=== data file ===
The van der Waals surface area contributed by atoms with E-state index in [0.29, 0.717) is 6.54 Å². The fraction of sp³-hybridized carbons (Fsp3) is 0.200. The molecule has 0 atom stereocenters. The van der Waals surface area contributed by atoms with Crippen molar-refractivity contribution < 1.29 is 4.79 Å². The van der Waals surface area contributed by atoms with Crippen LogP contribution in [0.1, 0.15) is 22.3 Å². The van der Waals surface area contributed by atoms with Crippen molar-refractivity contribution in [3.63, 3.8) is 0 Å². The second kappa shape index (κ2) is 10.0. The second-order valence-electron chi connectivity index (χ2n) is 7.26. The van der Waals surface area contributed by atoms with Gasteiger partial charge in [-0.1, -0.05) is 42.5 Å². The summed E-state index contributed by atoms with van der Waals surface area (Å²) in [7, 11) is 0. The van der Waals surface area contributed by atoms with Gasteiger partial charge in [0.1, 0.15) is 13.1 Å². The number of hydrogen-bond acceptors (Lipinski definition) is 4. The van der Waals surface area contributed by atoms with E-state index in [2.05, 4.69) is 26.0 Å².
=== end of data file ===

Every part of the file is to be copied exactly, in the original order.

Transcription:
The van der Waals surface area contributed by atoms with E-state index in [0.29, 0.717) is 6.54 Å². The fraction of sp³-hybridized carbons (Fsp3) is 0.200. The molecule has 0 atom stereocenters. The van der Waals surface area contributed by atoms with Crippen molar-refractivity contribution < 1.29 is 4.79 Å². The van der Waals surface area contributed by atoms with Crippen LogP contribution in [0.1, 0.15) is 22.3 Å². The van der Waals surface area contributed by atoms with Crippen molar-refractivity contribution in [3.63, 3.8) is 0 Å². The second kappa shape index (κ2) is 10.0. The second-order valence-electron chi connectivity index (χ2n) is 7.26. The van der Waals surface area contributed by atoms with Gasteiger partial charge in [-0.1, -0.05) is 42.5 Å². The summed E-state index contributed by atoms with van der Waals surface area (Å²) in [7, 11) is 0. The van der Waals surface area contributed by atoms with Gasteiger partial charge in [0.1, 0.15) is 13.1 Å². The number of hydrogen-bond acceptors (Lipinski definition) is 4. The van der Waals surface area contributed by atoms with E-state index in [2.05, 4.69) is 26.0 Å².